Emily Anderson

Emily Paige Anderson was born and raised in Dallas, Texas.  She started dancing when she was 4 years old.  She found her love for the stage at an early age, from dance recitals and school theater productions to performing as Clara in The Nutcracker
She graduated from the Ailey/Fordham B.F.A. dance program in May 2015, where she double majored in Communication and Media Studies.  Her live credits include the principal role of ‘Terpsichore’ in the ballet ISADORA starring Natalia Osipova, with performances at the Segerstrom Center of the Arts (in Orange County) and the Stanislavsky Theatre (in Moscow) in 2018.  She also performed for the company Momix under the direction of Moses Pendleton in 2017.  Emily has performed works by acclaimed choreographers including Martha Graham, Merce Cunningham, Twyla Tharp, Alvin Ailey, William Forsythe, Peter Chu, Jessica Lang, Rich + Tone Talauega, Jacqulyn Buglisi, Darshan Singh Bhuller, Jermaine Browne, Lisa Eaton, Luam and Jemel McWilliams, Olivier Casamayou, Ellenore Scott, Elena Vazintaris, Rena Butler, and Norbert De La Cruz III.  She is also represented in NYC for commercial print, lifestyle, and fitness modeling.  Her commercial work includes campaigns for Uniqlo, Samsung, Moncler NYFW 2016, Sam Edelman, Marc Fisher, M.A.C Cosmetics, and Burger King.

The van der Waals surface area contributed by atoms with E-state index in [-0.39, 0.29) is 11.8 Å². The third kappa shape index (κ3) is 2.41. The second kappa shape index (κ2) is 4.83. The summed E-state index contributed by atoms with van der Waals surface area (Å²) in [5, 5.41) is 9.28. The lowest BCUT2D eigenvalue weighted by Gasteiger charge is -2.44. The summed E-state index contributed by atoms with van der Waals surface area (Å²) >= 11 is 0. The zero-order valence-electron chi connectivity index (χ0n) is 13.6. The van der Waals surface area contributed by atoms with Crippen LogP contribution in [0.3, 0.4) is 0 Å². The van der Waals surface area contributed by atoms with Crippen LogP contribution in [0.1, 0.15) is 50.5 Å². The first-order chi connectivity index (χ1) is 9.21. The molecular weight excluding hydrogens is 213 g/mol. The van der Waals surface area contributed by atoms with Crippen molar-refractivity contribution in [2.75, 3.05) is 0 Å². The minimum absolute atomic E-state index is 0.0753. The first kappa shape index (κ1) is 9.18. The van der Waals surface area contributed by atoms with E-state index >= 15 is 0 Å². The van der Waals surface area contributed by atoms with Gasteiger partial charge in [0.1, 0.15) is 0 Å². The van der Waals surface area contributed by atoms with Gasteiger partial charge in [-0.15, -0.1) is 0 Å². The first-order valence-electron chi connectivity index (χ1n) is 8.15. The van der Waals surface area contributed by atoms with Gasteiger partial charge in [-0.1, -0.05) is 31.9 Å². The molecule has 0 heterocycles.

Emily has studied ballet, pointe, modern (Horton/Graham), contemporary, floorwork, improvisation/freestyle, jazz, hip hop, character dancing, and Latin ballroom.  She has trained under dance institutions such as Joffrey Ballet Chicago, American Ballet Theatre, Alvin Ailey, Mark Morris Dance Group, Texas Ballet Theater, Cedar Lake, Springboard Danse Montréal and Movement Invention Project led by Alexandra Wells.  Some of her dance work on film includes The Post directed by Steven Spielberg and Red Oaks an Amazon Original, as well as music videos through Atlantic Records. She has worked on several television projects, including Vinyl, directed by Martin Scorsese. 
One of her favorite quotes is, “If I could tell you what it meant, there would be no point in dancing it.” – Isadora Duncan.